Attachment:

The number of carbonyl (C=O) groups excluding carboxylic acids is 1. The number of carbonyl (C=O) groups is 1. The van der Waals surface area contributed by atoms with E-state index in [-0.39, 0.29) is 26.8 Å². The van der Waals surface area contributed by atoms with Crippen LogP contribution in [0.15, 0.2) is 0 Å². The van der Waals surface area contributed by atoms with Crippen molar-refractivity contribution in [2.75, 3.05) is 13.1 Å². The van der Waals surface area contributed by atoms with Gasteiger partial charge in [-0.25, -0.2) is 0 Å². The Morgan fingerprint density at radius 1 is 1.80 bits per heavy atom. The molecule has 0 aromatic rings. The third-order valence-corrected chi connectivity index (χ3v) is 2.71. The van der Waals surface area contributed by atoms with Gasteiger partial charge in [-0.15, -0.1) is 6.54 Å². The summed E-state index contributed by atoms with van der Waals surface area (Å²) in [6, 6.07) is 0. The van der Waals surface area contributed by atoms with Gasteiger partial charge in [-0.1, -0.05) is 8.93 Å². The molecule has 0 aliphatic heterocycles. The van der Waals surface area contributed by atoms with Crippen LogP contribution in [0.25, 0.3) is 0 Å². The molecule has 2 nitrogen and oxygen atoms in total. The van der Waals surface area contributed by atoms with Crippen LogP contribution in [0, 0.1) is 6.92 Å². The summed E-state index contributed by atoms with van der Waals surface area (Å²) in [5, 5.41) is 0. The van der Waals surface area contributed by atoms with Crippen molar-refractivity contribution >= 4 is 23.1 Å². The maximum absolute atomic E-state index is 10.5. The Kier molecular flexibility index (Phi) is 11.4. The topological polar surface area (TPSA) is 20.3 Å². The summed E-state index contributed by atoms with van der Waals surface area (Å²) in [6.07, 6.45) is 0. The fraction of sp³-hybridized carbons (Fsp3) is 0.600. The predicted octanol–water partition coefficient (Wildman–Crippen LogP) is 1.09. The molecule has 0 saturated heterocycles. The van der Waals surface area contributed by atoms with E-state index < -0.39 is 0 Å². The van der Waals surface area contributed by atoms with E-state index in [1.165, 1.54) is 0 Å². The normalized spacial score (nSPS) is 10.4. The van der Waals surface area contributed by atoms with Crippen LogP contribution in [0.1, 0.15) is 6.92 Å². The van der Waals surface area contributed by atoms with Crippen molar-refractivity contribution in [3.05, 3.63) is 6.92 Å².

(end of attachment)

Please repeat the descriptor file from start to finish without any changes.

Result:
The number of carbonyl (C=O) groups excluding carboxylic acids is 1. The number of carbonyl (C=O) groups is 1. The van der Waals surface area contributed by atoms with E-state index in [-0.39, 0.29) is 26.8 Å². The van der Waals surface area contributed by atoms with Crippen LogP contribution in [0.15, 0.2) is 0 Å². The van der Waals surface area contributed by atoms with Crippen molar-refractivity contribution in [2.75, 3.05) is 13.1 Å². The van der Waals surface area contributed by atoms with Gasteiger partial charge in [-0.25, -0.2) is 0 Å². The Morgan fingerprint density at radius 1 is 1.80 bits per heavy atom. The molecule has 0 aromatic rings. The third-order valence-corrected chi connectivity index (χ3v) is 2.71. The van der Waals surface area contributed by atoms with Gasteiger partial charge in [-0.15, -0.1) is 6.54 Å². The summed E-state index contributed by atoms with van der Waals surface area (Å²) in [6, 6.07) is 0. The van der Waals surface area contributed by atoms with Gasteiger partial charge in [-0.1, -0.05) is 8.93 Å². The molecule has 0 aliphatic heterocycles. The van der Waals surface area contributed by atoms with Crippen LogP contribution in [0.25, 0.3) is 0 Å². The molecule has 2 nitrogen and oxygen atoms in total. The van der Waals surface area contributed by atoms with Crippen LogP contribution in [0, 0.1) is 6.92 Å². The summed E-state index contributed by atoms with van der Waals surface area (Å²) in [5, 5.41) is 0. The van der Waals surface area contributed by atoms with Crippen molar-refractivity contribution >= 4 is 23.1 Å². The maximum absolute atomic E-state index is 10.5. The Kier molecular flexibility index (Phi) is 11.4. The topological polar surface area (TPSA) is 20.3 Å². The summed E-state index contributed by atoms with van der Waals surface area (Å²) in [6.07, 6.45) is 0. The fraction of sp³-hybridized carbons (Fsp3) is 0.600. The predicted octanol–water partition coefficient (Wildman–Crippen LogP) is 1.09. The molecule has 0 saturated heterocycles. The van der Waals surface area contributed by atoms with E-state index < -0.39 is 0 Å². The van der Waals surface area contributed by atoms with E-state index in [1.165, 1.54) is 0 Å². The normalized spacial score (nSPS) is 10.4. The van der Waals surface area contributed by atoms with Crippen LogP contribution in [0.1, 0.15) is 6.92 Å². The van der Waals surface area contributed by atoms with Crippen molar-refractivity contribution in [3.05, 3.63) is 6.92 Å².